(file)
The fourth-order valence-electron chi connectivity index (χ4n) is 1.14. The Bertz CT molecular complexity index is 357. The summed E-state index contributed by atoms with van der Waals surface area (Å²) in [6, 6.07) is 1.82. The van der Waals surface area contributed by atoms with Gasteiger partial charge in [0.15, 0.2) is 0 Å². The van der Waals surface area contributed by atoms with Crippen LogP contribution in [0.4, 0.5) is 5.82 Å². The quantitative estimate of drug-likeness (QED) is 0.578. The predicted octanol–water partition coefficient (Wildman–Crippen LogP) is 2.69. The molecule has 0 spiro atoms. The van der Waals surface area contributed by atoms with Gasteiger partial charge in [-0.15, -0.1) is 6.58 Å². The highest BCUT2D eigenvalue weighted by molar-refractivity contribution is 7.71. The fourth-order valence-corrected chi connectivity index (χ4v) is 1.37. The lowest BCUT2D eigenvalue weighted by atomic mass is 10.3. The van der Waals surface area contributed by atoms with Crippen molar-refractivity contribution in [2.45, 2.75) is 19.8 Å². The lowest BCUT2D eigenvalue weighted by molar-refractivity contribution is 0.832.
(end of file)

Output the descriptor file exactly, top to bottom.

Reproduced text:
The fourth-order valence-electron chi connectivity index (χ4n) is 1.14. The Bertz CT molecular complexity index is 357. The summed E-state index contributed by atoms with van der Waals surface area (Å²) in [6, 6.07) is 1.82. The van der Waals surface area contributed by atoms with Gasteiger partial charge in [0.15, 0.2) is 0 Å². The van der Waals surface area contributed by atoms with Crippen LogP contribution in [0.4, 0.5) is 5.82 Å². The quantitative estimate of drug-likeness (QED) is 0.578. The predicted octanol–water partition coefficient (Wildman–Crippen LogP) is 2.69. The molecule has 0 spiro atoms. The van der Waals surface area contributed by atoms with Gasteiger partial charge in [-0.15, -0.1) is 6.58 Å². The highest BCUT2D eigenvalue weighted by molar-refractivity contribution is 7.71. The fourth-order valence-corrected chi connectivity index (χ4v) is 1.37. The lowest BCUT2D eigenvalue weighted by atomic mass is 10.3. The van der Waals surface area contributed by atoms with Crippen molar-refractivity contribution in [2.45, 2.75) is 19.8 Å². The lowest BCUT2D eigenvalue weighted by molar-refractivity contribution is 0.832.